All the Light We Cannot See - Anthony Doerr

May 1, 2018

4.5 / 5 Stars

 

A different take on WW2, beautifully written and thought-provoking.

There have been a hell of a lot of books written about the Second World War, which is unsurprising really. As such, it's probably very difficult for an author to come up with a fresh way of exploring it - however, that's precisely what this author has managed to achieve. 

 


Marie-Laure is a French girl who goes blind at a young age. She lives with her father, who works in a museum. Meanwhile, over in Germany, we have Werner; a ice-blonde orphan with a spirited sister and a love of radios. 

The book follows both of them through the Second World War. Marie-Laure has to flee when the Nazis invade her home town, and worse still, her father carries something the Nazis want very badly - a diamond called the Sea of Flames. They end up at Marie-Laure's Uncle's house. Etienne is an eccentric who loves messing around with his collection of radios and transistors. 

Werner is discovered by the Nazi party, thanks to his great gift for fixing radios. Against his sister's wishes, he signs up and joins the Young Nazi school, where he meets Frederick - an earnest, academic lad, who is destroyed by the programme.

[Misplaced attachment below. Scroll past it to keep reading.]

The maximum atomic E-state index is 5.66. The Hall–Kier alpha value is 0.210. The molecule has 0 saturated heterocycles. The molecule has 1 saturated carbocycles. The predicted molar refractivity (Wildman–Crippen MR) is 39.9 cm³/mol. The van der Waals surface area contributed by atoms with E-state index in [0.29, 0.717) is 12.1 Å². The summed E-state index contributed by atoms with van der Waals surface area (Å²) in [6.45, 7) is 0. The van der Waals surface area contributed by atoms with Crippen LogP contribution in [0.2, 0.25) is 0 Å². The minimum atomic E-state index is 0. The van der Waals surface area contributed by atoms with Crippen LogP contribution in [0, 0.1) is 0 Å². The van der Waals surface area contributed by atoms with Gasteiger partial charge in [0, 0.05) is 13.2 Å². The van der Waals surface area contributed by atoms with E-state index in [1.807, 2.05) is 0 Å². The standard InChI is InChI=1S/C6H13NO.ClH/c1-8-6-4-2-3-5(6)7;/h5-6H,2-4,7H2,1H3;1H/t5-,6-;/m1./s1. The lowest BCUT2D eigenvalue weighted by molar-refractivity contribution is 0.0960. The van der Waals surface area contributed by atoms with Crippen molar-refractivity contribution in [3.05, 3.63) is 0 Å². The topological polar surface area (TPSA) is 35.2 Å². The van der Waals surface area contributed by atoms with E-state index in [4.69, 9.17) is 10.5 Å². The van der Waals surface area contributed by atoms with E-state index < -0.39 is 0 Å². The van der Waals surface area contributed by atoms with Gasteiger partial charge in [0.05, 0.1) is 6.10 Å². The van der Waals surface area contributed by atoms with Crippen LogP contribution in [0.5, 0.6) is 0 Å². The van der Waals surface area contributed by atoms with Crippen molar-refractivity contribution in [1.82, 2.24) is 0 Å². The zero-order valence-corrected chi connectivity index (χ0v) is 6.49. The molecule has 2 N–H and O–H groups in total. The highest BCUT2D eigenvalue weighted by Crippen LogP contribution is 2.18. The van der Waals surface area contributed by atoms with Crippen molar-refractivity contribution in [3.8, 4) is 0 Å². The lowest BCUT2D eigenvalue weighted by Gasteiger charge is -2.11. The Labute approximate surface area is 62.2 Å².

As a soldier, Werner ends up being stationed near Marie-Laure - and her covert broadcasts on the transistor give her away. However, despite the fact they're on different sides, Werner doesn't turn her in...

I won't give away any more; it's enough to say that there is great sadness at the end, but also a lot of loveliness too. 

First and foremost, I loved the viewpoints of the two protagonists. To have a blind character was an inspired idea, because Marie-Laure experiences things differently to those around her, and as such, had a different take on the war. Likewise, Werner is not your stereotyped Nazi, though undoubtedly he does bad things and makes questionable decisions. Throughout, there is this desperately sad sense of what he could have been, in another time and place. In fact, it's that agonising sense of potential wasted that is so painful to read in places. 

The theme of light and darkness is also explored beautifully - from the shine of the 'cursed' diamond, hidden away from human eyes, to the light burning in the young characters themselves. The cities in the midst of the Second World War are desolate, dark places - yet within them, hope still lights the way - whether it's in the form of the resistance effort, or the kindness of strangers.

Make no mistake, this is a highly emotional read, and if you're like me, at the end you'll be snivelling away like a good 'un. In places it was perhaps slightly over-long, but given how gorgeous it was overall, this is a small thing to overlook.

Definitely well worth reading.

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